The boundary shown on the filed plan to the registered title of a property is a general boundary and does not determine the exact line of the boundary. Of course property lawyers know this but it is not necessarily known to by property owners. Even if you are familiar with the concept of this general boundary rule you may not appreciate some of its consequences.

For instance, even if an adjoining landowner proves that the boundary line is inaccurate and that he does own land within the boundary of a registered title he may not succeed in having the boundary changed.  This is because the boundary shown on the filed plan is a general boundary and if it were altered it would still be a general boundary, albeit drawn in a different place. Thus, altering it would not change the ownership of the land. Having said that in such circumstances a change would probably be made.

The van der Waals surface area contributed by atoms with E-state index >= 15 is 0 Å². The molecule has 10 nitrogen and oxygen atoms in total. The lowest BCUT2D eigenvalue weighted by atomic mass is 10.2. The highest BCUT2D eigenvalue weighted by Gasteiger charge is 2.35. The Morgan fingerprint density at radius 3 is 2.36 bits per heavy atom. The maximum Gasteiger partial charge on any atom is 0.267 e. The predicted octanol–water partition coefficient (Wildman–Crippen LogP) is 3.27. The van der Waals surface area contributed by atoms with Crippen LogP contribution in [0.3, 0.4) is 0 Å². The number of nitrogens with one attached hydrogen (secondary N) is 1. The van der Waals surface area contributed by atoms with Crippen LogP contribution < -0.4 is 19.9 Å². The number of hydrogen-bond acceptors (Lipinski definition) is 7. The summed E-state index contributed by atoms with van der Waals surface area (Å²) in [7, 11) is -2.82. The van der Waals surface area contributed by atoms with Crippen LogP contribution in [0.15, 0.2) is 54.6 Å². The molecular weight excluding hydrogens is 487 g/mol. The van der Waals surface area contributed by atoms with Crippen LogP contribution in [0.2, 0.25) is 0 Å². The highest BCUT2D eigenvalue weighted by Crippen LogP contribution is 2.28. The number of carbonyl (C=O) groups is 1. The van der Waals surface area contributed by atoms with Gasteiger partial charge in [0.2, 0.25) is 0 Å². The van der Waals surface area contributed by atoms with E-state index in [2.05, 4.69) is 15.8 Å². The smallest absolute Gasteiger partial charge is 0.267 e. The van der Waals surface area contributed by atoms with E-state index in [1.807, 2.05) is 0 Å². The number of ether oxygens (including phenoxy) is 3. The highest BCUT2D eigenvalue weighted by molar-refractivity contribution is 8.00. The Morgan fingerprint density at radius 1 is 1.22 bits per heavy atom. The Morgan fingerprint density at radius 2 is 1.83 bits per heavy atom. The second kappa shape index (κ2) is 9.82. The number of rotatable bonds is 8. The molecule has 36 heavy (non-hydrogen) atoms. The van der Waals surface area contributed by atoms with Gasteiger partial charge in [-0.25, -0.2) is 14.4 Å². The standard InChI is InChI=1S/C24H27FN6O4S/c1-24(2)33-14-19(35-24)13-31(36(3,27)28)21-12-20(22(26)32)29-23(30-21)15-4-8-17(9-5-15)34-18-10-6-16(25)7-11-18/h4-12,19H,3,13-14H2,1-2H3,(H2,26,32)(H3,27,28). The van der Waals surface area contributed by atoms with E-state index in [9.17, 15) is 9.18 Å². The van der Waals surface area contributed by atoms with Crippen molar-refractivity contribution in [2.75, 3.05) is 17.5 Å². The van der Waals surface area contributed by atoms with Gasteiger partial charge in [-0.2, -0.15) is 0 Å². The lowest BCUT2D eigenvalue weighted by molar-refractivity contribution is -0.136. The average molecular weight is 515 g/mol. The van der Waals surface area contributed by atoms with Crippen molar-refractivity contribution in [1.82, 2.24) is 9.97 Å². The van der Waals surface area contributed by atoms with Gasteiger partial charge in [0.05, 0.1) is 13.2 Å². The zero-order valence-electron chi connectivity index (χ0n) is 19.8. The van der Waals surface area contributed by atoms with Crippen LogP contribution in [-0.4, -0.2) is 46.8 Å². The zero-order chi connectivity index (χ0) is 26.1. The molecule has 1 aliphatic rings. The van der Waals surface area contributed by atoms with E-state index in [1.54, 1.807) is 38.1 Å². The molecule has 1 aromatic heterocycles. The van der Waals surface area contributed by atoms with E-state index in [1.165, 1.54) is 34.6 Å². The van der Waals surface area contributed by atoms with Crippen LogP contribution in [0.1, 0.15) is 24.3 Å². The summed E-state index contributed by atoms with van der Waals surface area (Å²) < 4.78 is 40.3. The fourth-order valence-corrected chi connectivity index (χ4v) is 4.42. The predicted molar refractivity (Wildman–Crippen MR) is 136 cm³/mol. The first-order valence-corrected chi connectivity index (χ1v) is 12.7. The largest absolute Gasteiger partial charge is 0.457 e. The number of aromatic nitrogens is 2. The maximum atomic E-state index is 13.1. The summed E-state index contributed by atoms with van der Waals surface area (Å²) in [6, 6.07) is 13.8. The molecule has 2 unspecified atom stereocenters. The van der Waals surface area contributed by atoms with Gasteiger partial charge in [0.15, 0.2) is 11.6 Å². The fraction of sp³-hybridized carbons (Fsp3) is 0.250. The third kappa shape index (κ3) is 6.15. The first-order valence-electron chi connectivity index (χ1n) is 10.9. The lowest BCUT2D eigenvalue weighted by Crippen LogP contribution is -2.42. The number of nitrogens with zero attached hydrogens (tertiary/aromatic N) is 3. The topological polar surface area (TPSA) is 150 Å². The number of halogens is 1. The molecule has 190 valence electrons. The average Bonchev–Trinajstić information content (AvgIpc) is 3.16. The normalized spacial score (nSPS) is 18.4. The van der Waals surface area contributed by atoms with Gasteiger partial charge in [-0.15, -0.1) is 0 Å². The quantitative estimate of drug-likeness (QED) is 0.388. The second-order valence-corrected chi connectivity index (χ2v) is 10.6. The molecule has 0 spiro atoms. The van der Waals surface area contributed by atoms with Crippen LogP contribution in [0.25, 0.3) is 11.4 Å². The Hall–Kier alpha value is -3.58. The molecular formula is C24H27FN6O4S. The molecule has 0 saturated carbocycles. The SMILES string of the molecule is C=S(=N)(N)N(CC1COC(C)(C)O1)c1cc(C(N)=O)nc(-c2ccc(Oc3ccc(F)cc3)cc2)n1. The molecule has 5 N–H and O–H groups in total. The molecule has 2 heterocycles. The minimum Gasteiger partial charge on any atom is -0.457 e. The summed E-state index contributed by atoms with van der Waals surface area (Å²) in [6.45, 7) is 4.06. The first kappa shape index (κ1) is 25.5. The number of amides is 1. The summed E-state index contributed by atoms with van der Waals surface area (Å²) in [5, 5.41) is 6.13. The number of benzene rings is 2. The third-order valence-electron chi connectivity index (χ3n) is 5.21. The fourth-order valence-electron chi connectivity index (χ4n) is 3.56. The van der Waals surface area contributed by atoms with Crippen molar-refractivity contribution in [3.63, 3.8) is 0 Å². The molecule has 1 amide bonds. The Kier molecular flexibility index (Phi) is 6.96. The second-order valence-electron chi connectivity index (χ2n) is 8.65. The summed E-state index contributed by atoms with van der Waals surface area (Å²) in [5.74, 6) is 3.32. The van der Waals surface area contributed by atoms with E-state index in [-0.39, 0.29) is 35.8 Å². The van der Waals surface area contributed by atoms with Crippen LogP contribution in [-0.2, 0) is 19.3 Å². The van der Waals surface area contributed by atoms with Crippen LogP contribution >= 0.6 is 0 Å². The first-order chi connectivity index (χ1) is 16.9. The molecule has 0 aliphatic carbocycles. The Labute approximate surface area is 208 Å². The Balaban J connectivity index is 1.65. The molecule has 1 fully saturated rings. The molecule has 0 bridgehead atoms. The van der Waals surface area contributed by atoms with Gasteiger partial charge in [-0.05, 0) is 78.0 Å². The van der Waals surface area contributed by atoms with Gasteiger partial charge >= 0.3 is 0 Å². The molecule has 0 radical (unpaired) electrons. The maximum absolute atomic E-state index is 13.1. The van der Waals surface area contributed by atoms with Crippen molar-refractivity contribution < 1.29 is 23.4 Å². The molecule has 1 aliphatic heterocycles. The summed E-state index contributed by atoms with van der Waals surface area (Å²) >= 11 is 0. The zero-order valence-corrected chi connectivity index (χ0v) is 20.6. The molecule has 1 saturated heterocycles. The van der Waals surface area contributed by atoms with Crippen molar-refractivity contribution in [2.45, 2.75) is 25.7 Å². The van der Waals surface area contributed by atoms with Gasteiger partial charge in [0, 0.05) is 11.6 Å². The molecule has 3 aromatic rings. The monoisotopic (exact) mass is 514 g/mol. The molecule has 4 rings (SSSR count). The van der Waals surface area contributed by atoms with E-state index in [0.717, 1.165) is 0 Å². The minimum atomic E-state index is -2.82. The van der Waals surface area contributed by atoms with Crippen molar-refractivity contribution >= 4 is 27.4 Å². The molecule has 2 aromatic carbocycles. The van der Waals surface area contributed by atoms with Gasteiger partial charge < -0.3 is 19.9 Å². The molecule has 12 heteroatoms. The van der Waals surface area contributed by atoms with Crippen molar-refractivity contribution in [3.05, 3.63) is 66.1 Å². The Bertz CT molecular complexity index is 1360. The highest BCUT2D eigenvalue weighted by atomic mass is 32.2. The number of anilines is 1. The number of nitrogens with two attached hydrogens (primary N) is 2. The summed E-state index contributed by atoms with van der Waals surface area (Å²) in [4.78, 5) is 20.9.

Another more recent example concerning the ownership of land adjacent to a boundary related to a claim for a prescriptive right of way (an easement) over a driveway.  The user of the driveway succeeded in proving that he had used the driveway for more than 20 years. However, his neighbour claimed that he was not entitled to a right of way because, for a time, part of the driveway had been registered within the user's registered title (but this had changed when the boundaries were altered on the application of all interested parties who acknowledged that the title plan wrongly showed the boundary) and a person cannot acquire an easement over his own land.

The adjudicator to HM Land Registry decided that  the alteration of the filed plan made the general boundary more accurate but did not effect a transfer of ownership. The driveway had always been outside the ownership of the user and so his claim for the easement succeeded.